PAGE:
On the nose this had wax (as is traditional with Clynelish whiskies), brine, sweaty boiled sweets, a hint of meaty smoke (burning beef?), creamy vanilla and some leather. To taste it was initially sweet turning to sour wood by the finish. It had vanilla, mint, menthol, unripe red grapes and tannic wood to finish. Water added some more sweet and sourness and a touch of sherbert – a bit like Refresher chews.
Whisky #5 was Lagavulin 16 year old. Distilled on the south coast of Islay, a concentrated whisky production area with 8 distilleries squeezed into 240 square miles of island just off the west coast of Scotland near the Kintyre peninsula. It has distilleries to either side, with Ardbeg to the east and Laphroaig to the west, all three of them known for producing heavily peated whiskies, which is the style of most of the distilleries on the island.
On the nose this has coal and campfires with sweetness hiding underneath. To taste it has a big smokiness, sweet mulchy peat, rich dried fruit and spicy fruit cake. Water rolls back some of the smoke bringing out more fruitcake and and vanilla. A big one to finish and a nice contrast to the almost smoke-free others.
I also brought out some new make spirit. It was Glenglassaugh Clearac, which is unpeated spirit that’s watered down to 50% before being bottled and sold – not quite the 70%ish spirit that comes straight out of the still. It’s quite sweet to smell, with caramel and lemons, and simply flavoured, with citrus sweetness and cereal notes. It shows quite nicely how much the wood maturation of whisky adds to the flavour.
Anyways, that was it. I was quite pleased with the whiskies – they contrasted nicely and gave a nice overview of the range of flavour available, which was the point of the tasting. There was only one person that really needed to be converted to liking whisky – Kirsty, who organised the tasting. She wasn’t quite a total convert but did acknowledge that there was a chance that she might find a whisky that she likes, which I’ll take as a victory.
Ballantines 17 Year Old
Blended Scotch whisky, 43%. ~£30 from Master of Malt.
Signatory Bladnoch 1993 16 Year Old
Single malt Lowland Scotch whisky, 43%. ~£35 from Master of Malt.
Glenfarclas 15 Year Old
Single malt Speyside Scotch whisky, 43%. ~£35 from Master of Malt.
Clynelish 14 Year Old
Single malt Highland Scotch whisky, 46%. ~£30 from Master of Malt.
Lagavulin 16 Year Old
Single malt Islay Scotch whisky, 43%. ~£40 from Master of Malt.
“Spirit drink”, 50%. ~£15 per 20cl bottle from The Whisky Exchange.
Many thanks to Kirsty from The Alma for inviting me along and to Darren at Master of Malt for making sure that I got the whisky in time, even offering to bring it up to London from Tunbridge Wells for me if the post let me down
Despite the amount of time this blog implies I spend doing booze related activities I do also have a day job as a computer programmer. As part of this ‘secret’ second life I like to go and play at techy conferences and this last weekend I attended Barcamp London 8. Despite the potential of the word ‘Barcamp’ to refer to boozy activities (although there was a bar that I worked on and a lot of booze consumed, with drunken karaoke as the natural consequence of the latter) it is instead a free, community driven unconference, where there is no specific agenda and talks are all proposed and scheduled during the conference itself. While Barcamps are traditionally quite technical in nature they are not prescriptively so and I ran a session on one of my favourite topics – Whisky for Beginners.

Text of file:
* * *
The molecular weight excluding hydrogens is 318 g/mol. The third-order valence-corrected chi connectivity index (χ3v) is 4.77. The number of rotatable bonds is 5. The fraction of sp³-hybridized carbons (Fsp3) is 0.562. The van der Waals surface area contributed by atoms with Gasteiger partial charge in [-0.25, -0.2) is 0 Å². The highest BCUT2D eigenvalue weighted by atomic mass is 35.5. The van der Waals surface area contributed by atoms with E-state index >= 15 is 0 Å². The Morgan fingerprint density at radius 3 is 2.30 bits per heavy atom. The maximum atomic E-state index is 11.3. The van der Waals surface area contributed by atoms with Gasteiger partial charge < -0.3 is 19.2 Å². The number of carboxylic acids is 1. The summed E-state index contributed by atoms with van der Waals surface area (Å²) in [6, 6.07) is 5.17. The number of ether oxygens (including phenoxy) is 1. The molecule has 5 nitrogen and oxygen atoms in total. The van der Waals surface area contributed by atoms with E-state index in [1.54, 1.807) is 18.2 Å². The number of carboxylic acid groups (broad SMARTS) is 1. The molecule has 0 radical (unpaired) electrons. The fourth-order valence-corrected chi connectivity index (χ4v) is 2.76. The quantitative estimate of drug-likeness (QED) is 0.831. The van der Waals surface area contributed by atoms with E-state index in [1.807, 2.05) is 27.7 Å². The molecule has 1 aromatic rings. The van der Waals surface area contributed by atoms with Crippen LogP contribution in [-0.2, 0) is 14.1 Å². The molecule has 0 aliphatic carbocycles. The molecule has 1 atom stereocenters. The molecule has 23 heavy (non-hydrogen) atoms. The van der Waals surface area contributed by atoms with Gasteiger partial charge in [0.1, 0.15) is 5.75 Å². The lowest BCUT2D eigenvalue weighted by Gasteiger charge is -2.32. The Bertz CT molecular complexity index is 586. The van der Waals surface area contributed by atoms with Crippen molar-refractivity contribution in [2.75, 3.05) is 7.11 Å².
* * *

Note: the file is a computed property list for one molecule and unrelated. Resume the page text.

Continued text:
Anyways, you can grab a copy of my slides (which get updated to make them more readable) from my website, although they were more a thing to have behind me on a screen than something filled with a load of information. Many thanks go to Rachel Clarke, who in a previous life worked at a distillery and knows a lot more about the making of whisky than I, who filled in some gaps and told me where I went wrong – it seems that my knowledge of grain whisky mashbills, amongst other things, is even more deficient than I thought…
Here are some links to some bits and pieces that I mentioned during my talk:
- Scotch Whisky Association legal definition of Scotch Whisky
- The legal definitions of the different whisky types
- Whisky regions on Wikipedia
- Richard Paterson’s blog
- Taiwanese whisky on this blog (the whisky on the title page is Kavalan Solist sherry cask)
- Whisky barrel speakers
- Master of Malt’s Drinks by The Dram (where my sample jars came from)
- My Movember page
The whiskies I brought along were:
- Master of Malt Mo’land Movember whisky. Lowland blended malt Scotch whisky. 40% ABV. ~£35 from Master of Malt.
- SMWS 127.3, ‘Beach BBQ for Older Boy Scouts’. Islay (Port Charlotte) cask strength single cask single malt Scotch whisky. 67%. ~£50. Sold out at the SMWS site.
Many thanks to all of those who came along. Please drop me a comment or email with any comments – it was my first Barcamp talk so any hints and tips are greatly appreciated. The talk has a page on lanyrd.com, so please add anything else you find about it up there.
A couple of weekends back I found myself on the 6am train out of London Euston bound for Glasgow and this year’s Whisky Live Live Glasgow. It was rather a last minute thing, as I’d answered a request for help on Whyte & Mackay master blender Richard Paterson’s blog the week beforehand offering my services as a tweeter or liveblogger during the event. Whyte & Mackay’s social media supremo, Craig McGill, invited me along, blagged me a freebie ticket and jammed a Flip camera into my hand for part of the day – it was rather good fun. While I was there under the auspices of a free W&M ticket the brief was very much wider – wander round, talk to as many people as possible and just get a sense of the whole day for everyone. However, as a large part of the day focused around the W&M whisky media front man, Mr Paterson of the post title, I did spend more time with my sponsors than I planned.